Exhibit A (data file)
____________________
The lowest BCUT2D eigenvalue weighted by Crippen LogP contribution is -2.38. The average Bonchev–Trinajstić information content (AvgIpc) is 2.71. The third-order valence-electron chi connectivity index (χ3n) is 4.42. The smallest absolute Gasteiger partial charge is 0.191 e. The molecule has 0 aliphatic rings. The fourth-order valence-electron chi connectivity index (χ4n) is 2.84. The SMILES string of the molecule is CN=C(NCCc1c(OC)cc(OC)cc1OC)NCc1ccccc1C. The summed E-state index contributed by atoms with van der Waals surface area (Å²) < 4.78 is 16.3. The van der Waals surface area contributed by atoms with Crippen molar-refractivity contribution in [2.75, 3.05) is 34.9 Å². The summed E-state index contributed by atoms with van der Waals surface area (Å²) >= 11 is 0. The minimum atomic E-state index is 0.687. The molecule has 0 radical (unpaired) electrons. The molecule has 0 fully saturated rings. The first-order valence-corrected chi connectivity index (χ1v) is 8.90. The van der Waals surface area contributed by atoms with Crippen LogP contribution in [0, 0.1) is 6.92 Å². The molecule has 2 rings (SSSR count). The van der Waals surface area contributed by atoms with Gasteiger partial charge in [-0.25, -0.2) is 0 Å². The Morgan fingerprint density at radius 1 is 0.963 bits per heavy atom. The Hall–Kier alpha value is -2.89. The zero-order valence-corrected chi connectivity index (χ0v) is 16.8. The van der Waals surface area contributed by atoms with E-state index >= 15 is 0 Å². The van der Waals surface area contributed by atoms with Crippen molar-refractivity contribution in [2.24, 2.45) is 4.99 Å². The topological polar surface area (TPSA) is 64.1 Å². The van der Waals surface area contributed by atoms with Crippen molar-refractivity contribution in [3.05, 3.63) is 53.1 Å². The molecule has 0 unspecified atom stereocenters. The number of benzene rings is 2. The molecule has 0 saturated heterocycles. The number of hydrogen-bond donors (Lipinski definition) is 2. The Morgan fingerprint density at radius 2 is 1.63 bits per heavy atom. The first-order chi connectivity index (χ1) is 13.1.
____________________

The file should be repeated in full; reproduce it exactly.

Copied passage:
The lowest BCUT2D eigenvalue weighted by Crippen LogP contribution is -2.38. The average Bonchev–Trinajstić information content (AvgIpc) is 2.71. The third-order valence-electron chi connectivity index (χ3n) is 4.42. The smallest absolute Gasteiger partial charge is 0.191 e. The molecule has 0 aliphatic rings. The fourth-order valence-electron chi connectivity index (χ4n) is 2.84. The SMILES string of the molecule is CN=C(NCCc1c(OC)cc(OC)cc1OC)NCc1ccccc1C. The summed E-state index contributed by atoms with van der Waals surface area (Å²) < 4.78 is 16.3. The van der Waals surface area contributed by atoms with Crippen molar-refractivity contribution in [2.75, 3.05) is 34.9 Å². The summed E-state index contributed by atoms with van der Waals surface area (Å²) >= 11 is 0. The minimum atomic E-state index is 0.687. The molecule has 0 radical (unpaired) electrons. The molecule has 0 fully saturated rings. The first-order valence-corrected chi connectivity index (χ1v) is 8.90. The van der Waals surface area contributed by atoms with Crippen LogP contribution in [0, 0.1) is 6.92 Å². The molecule has 2 rings (SSSR count). The van der Waals surface area contributed by atoms with Gasteiger partial charge in [-0.25, -0.2) is 0 Å². The Morgan fingerprint density at radius 1 is 0.963 bits per heavy atom. The Hall–Kier alpha value is -2.89. The zero-order valence-corrected chi connectivity index (χ0v) is 16.8. The van der Waals surface area contributed by atoms with E-state index >= 15 is 0 Å². The van der Waals surface area contributed by atoms with Crippen molar-refractivity contribution in [2.24, 2.45) is 4.99 Å². The topological polar surface area (TPSA) is 64.1 Å². The van der Waals surface area contributed by atoms with Crippen molar-refractivity contribution in [3.05, 3.63) is 53.1 Å². The molecule has 0 unspecified atom stereocenters. The number of benzene rings is 2. The molecule has 0 saturated heterocycles. The number of hydrogen-bond donors (Lipinski definition) is 2. The Morgan fingerprint density at radius 2 is 1.63 bits per heavy atom. The first-order chi connectivity index (χ1) is 13.1.